January 07, 2009
Independent newspaper Hawlati

An article by Mr Sarwar Saeed appeared in the Hawlati newspaper about the psychological and social effects of FGM. He addresses that problem that by cutting the clitoris, women lose positive sexual feelings.

These effects create an unhealthy balance for both men and women , resulted in strengthening of the male dominance.

According to UN reports yearly 2 million girls face circumcisions in African, which amounts approximately six thousand girls daily!  Even though FGM is a crime in most of the modern world, it still happens.

Some years ago WADI published statistics about the practice of FGM taken from 116 villages. From a total of 3,665 women and girls, 2,403 were mutilated. Approx 65%!

Ms Waris Dirie writes in her book “Rose in the Desert” that she hopes that one day no more women will face this pain. When you hear the people say that Somalia forbids FGM, and other countries will follow, then the world might become safer for women.


January 11, 2009
Independent newspaper Hawlati
pages 1, 10 & 11

Page 1:
WADI's reaction to a statement by the Minister of Human Rights, who was cited in the Washington Post: “FGM is a small problem”.

WADI released recent data from 54 villages, 1,175 women from a total of 1,198 were found to be circumcised, presenting the question to the Minister if according to these figures it is true that FGM is a “little problem”.

Pages 10 & 11:
An interview with Mr Falah Muradkhin, the Iraqi Project Coordinator, WADI: Mr Muradkhin gave details about the FGM campaign lead by WADI and the activities of the organisation since 2004.

Mr Muradkhin added that the Ministry of Religion is aware of the crime of FGM and that they bear responsibility , as most people practice circumcision in the name of religion. If the Ministry wants to influence the practice, they can give directions to the Mullahs, who receive their salaries from the government, to give advice to their people to stop this practice.  The ministry should also challenge the Islamic clergymen who do not follow the 2006 Fatwa from Azhar, in which clear directions are given to stop the bad practice, or even issue their own Fatwa relating to banning FGM.

Mr Muradkhin told in the interview that WADI has often invited the Kurdish Regional Government to participate in the »Stop FGM in Kurdistan« campaign, but never received a serious reply. Instead the parliament declared that its members too shy to discuss this topic during the first sessions of parliament. It is very regretful to discover this attitude among the people that are supposed to defend the rights of the people of Kurdistan.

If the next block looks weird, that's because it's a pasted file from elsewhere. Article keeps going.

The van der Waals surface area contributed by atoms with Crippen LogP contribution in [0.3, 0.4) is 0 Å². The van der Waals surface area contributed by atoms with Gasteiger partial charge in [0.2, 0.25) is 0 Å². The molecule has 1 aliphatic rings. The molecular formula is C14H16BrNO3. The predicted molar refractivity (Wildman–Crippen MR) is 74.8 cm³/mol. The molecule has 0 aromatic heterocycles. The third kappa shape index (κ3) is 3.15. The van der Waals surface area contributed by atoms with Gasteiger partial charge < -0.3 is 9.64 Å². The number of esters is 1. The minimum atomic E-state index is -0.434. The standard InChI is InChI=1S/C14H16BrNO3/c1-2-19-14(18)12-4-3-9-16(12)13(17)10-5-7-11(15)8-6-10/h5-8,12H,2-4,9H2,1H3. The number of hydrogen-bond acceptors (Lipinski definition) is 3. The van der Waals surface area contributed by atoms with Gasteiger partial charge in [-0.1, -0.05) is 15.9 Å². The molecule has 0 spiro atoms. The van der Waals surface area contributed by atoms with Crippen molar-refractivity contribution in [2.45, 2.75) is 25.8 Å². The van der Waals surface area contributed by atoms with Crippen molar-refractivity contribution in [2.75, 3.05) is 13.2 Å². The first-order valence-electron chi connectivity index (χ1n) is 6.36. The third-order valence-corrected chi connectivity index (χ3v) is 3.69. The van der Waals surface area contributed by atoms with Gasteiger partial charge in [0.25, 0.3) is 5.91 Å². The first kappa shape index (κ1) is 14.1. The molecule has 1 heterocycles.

The interview also includes a brief description of the history and the activities of the »Stop FGM in Kurdistan« campaign and the steps that were taken by WADI in this field since 2007. Mr. Muradkhin explains how they lobbied the parliament, and recruited the support of 68 parliamentarians, who signed the first draft of a law against FGM.


January 12, 2009
Independent Newspaper Awena

The Ministry of Religion gave a statement through their spokesperson Mr. Marewan Naqshbane, according to which the ministry is not responsible for FGM issues . The statement was given in response to Mr Falah Moradkhin from WADI, who criticized the refusal of the Ministry to get involved in action against FGM in an interview for Hawlati Newspaper (January 11, 2009).

Mr. Naqsbande further states that he does not consider that FGM to be a big problem. He added that the Mullahs are not speaking about this topic but that some organizations are “blow up” the problem in order to make good profit out of it.

The spokesperson adds that the coordinator of WADI, and the journalist from Hawlati who wrote the article, do not understand the duties and responsibilities of the Ministry of Religion, as they cannot issue a Fatwa or interfere in the duties of other ministries.


January 14, 2009
Independent newspaper Hawlati
Nr. 490

Mr Falah Moradkhin replied to the statements made by the Ministry of Religion (January 12, 2009), “who is responsible for the big crime FGM, carried out in the name of Islam?”

Mr Moradkhin states that people in Kurdistan and the Islamic world are practice female circumcision because they believe it is Sunnat (the local name for FGM in Kurdistan is “Sunnat for girls”). There are many studies concerning the question whether it is indeed Sunnat or not, and the Ministry of Religion should speak more openly and frankly with the people, because they know that according to International Human Rights Law, FGM is considered a serious human and child rights violation.

Mr Moradkhin also says that all data relating to FGM gathered during 2008 from all over Kurdistan will be published in the coming issues of Hawlati, and that WADI will be look forward to hearing from anyone who can prove that this data is wrong.  With this data, every person shall be able to judge for themselves whether FGM is a small or a big problem.

Additionally, all information about FGM has been documented in articles, files, and documentaries, and much was recently published in the Washington Post, including photos, showing the horrific practice of FGM.

These photos have now been seen worldwide showing that the Kurdish people and the people of Africa have the same bad image: both are practicing female genital mutilation.